Olive oil history began and was used by the ancient civilisations including the Greeks, Romans and Egyptians. Wall paintings often showed olive trees that grew in Ancient Egypt and olive branches have been found in Tombs to accompany the dead. The Egyptians used olive oil extensively including it in their diet, lighting, medicine and for rituals. The Cretans produced olive oil in the 3rd millennium BC and was a source of great wealth coming from trade. Vast underground storerooms have been excavated and jars and vessels for olive oil have been discovered.

By the 6th Century BC, the Greeks had become the major importers of olive oil which increased the status of olive groves so that they became known as sacred. Olive oil was vital to the wealth and health of the ancient Greeks who traded it and spread the appreciation and production through Northern Africa, Spain, Italy and France.

The Roman Empire held the olive in high regard as they consumed them with great gusto and used the oil for many purposes. The Romans developed the screw press in which the olives where crushed mechanically and extracted the maximum amount of oil out of the fruit. Cleverly the screw press crushed the flesh of the olive without crushing the stone as the stone is what causes the bitter flavour in the oil.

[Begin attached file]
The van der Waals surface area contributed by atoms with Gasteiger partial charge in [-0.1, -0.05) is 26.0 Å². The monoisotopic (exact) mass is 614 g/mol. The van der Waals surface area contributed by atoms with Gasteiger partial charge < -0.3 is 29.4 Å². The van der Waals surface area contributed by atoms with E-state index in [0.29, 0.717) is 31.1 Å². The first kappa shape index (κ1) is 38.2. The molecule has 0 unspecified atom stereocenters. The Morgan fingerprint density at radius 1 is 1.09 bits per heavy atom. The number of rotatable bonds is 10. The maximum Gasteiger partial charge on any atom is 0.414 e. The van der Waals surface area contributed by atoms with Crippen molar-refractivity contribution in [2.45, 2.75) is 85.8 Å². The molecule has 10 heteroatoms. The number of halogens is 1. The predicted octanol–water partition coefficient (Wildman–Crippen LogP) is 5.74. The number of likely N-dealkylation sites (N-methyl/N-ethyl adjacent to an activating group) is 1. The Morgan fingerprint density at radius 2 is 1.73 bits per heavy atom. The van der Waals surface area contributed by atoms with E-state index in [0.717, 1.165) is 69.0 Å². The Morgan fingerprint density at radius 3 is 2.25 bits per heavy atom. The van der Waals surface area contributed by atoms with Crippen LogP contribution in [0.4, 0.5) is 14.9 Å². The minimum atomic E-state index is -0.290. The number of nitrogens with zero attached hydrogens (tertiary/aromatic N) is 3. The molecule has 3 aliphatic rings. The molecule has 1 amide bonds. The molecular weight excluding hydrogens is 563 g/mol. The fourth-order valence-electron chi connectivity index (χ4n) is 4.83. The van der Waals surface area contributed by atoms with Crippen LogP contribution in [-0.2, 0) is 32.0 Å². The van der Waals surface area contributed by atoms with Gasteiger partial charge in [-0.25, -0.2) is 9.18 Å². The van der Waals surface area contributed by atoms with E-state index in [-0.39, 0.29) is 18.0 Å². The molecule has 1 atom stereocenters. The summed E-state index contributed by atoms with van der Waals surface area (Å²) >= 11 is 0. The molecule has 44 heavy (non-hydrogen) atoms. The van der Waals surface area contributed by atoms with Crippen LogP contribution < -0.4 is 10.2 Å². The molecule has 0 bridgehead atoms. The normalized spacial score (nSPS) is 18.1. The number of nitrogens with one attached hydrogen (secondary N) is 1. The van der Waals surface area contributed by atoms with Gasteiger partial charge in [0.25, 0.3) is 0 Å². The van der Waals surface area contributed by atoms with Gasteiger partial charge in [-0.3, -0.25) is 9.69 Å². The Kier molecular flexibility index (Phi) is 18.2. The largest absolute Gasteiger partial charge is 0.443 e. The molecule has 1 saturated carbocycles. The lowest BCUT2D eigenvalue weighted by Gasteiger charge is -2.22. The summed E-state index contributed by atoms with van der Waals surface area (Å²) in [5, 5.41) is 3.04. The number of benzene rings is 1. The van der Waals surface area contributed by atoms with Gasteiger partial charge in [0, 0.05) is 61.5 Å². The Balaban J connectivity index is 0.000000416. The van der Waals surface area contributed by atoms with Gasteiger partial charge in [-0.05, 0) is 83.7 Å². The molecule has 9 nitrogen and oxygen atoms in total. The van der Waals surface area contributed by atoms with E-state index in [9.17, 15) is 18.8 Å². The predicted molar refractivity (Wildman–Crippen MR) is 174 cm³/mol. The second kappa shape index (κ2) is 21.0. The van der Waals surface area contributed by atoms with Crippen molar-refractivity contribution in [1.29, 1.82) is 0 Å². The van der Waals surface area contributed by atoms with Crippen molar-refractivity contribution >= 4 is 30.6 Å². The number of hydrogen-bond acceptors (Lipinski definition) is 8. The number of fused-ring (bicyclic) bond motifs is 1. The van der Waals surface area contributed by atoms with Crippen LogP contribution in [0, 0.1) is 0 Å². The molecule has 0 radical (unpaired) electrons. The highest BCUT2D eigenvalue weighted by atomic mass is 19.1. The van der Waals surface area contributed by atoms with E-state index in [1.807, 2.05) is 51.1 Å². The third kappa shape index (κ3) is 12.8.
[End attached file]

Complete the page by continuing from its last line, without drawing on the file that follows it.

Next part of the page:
Mediterranean is said to produce the best olives and olive oil.

Payment for trading was often demanded in olive oil, so the Romans grew olive trees and traded the oil on their travels. Strangely enough the Romans considered other people that ate animal fats as barbarians. As the Romans conquered Europe so olive groves grew and they spread thought out Spain, Italy, France, across the Mediterranean and North Africa.

From the 16th Century as the new world was colonised, olive saplings accompanied the immigrants on their voyages and were planted wherever the climate was suitable. Olives now grow across the world but the Mediterranean is said to produce the best olives and olive oil. The Mediterranean is on top of the list for use of olive oil and the Greeks consume the most per capita. Today there are more than 100 million olive trees around the globe and those are the ones that we are aware of.

With the proven health benefits of olive oil it is no wonder that we use it for everyday cooking, around the household and even a teaspoon all on its own for our health.

For an in depth history of Olive oil read more here